to the road. Here we received another fir, who occupied the position previously vacated by Colonel MacGavock. We formed line of battle promptly, and returned their fire with the effect of driving them back, and without further annoyance we reached the position originally held by us in the morning. I learned here that Colonel MacGavock had not fallen back; my scout, having no knowledge of his change of position as above stated, supposed when he found he was gone that he had abandoned the field. The engagement between his command and the enemy was renewed, and, guided by the sound of the guns, we advanced to his support. The firing, however, ceased before we definitely ascertained where the battle was going on, but we continued our advance in the same direction. In crossing the field intervening between us and the point we were aiming at, we met the Forty-first Tennessee Regiment on their way to the extreme left. When we reached the woods, we found ourselves on the right of the Tenth and Thirtieth. The firing, with the exception of a little sharpshooting, had ceased.
The enemy on our right were preparing to advance to the road through the old field into our rear, thus cutting off communication with the town and endangering the safety of the Tenth and Thirtieth and Forty-first Regiments. We marched quickly by the right flank into the field, under cover of a ravine with rather steep hills on each side. The enemy's skirmishers were deployed in our front, a little to the right. I posted my line of skirmishers behind the crest of the hill and ordered them to fire. The fire was effective, and drove them back in considerable confusion into their cover in the woods. When they reached the woods where their main body was concealed, they opened a feeble fire upon us, but a single volley from our regiment silenced them completely, and as long as we remained on the field they made no further effort to get into our rear in that direction.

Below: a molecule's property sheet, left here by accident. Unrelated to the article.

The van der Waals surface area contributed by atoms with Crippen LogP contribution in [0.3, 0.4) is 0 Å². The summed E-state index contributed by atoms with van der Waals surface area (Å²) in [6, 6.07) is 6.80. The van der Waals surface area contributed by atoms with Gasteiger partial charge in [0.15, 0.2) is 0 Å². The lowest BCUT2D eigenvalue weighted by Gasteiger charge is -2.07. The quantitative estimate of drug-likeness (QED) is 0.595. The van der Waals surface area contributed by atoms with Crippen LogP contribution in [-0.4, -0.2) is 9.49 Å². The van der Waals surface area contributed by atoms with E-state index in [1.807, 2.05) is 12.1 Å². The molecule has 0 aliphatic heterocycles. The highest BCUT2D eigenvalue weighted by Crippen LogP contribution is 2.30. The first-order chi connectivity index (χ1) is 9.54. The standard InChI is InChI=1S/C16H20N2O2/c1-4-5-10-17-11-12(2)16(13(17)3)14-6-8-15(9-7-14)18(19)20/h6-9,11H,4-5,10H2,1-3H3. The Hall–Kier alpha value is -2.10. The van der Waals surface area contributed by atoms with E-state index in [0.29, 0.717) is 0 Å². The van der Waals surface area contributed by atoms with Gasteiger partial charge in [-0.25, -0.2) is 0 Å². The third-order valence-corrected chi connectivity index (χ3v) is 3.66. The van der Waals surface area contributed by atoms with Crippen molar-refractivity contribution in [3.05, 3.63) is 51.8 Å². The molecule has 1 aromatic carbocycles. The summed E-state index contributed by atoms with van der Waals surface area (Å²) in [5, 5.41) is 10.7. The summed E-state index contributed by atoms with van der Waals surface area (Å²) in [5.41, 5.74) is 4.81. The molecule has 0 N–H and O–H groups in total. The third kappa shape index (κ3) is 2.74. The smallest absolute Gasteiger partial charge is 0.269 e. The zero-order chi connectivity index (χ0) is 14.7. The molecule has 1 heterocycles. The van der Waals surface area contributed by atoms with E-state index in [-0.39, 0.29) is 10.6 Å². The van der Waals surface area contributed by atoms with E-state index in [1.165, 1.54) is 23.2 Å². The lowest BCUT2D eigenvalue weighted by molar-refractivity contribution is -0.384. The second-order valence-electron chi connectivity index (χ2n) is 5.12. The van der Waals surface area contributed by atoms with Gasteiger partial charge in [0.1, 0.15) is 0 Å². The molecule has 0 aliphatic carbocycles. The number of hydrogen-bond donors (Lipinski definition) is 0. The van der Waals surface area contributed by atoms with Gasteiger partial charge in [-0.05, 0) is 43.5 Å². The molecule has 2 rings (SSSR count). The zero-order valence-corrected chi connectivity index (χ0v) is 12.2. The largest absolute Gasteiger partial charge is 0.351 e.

After this we were requested by the officer commanding the Tenth and Thirtieth to dispose our regiment so as to meet a body of the enemy then advancing as if to attack them in flank. To meet this movement it was necessary to march by the left flank into the woods again. After posting skirmishers to watch the movements of that body of the enemy we had just engaged, we re-entered the woods, and disposed the regiment in a way to meet the movement of the enemy in either direction on the right or left. While in this position, awaiting developments and resting the men, I was informed that the Tenth and Thirtieth and Forty-first Regiments had been ordered to fall back. Having ascertained that this information was correct, and having no orders to the contrary, I also withdrew my regiment, as their falling back left me too much exposed. We reached the road in time to take position between the Tenth and Thirtieth and Forty-first, and in this order marched back to town. While in the road, the enemy's artillery kept up a vigorous shelling, but this did not prevent us from securing our knapsacks and haversacks, which had been left on the roadside as we went out to the field.
The officers and men of the regiment behaved exceedingly well. Some of the new recruits became confused in some of the maneuvers, and a few of them fired badly, but most of them, even some who have since deserted, fought bravely.
I am indebted to the officers and men of Companies A and B for the manner in which they performed their duties as skirmishers. Also to Lieutenant [R. T.] Hewell, Company F, employed as a scout, for prompt information of the enemy's movements.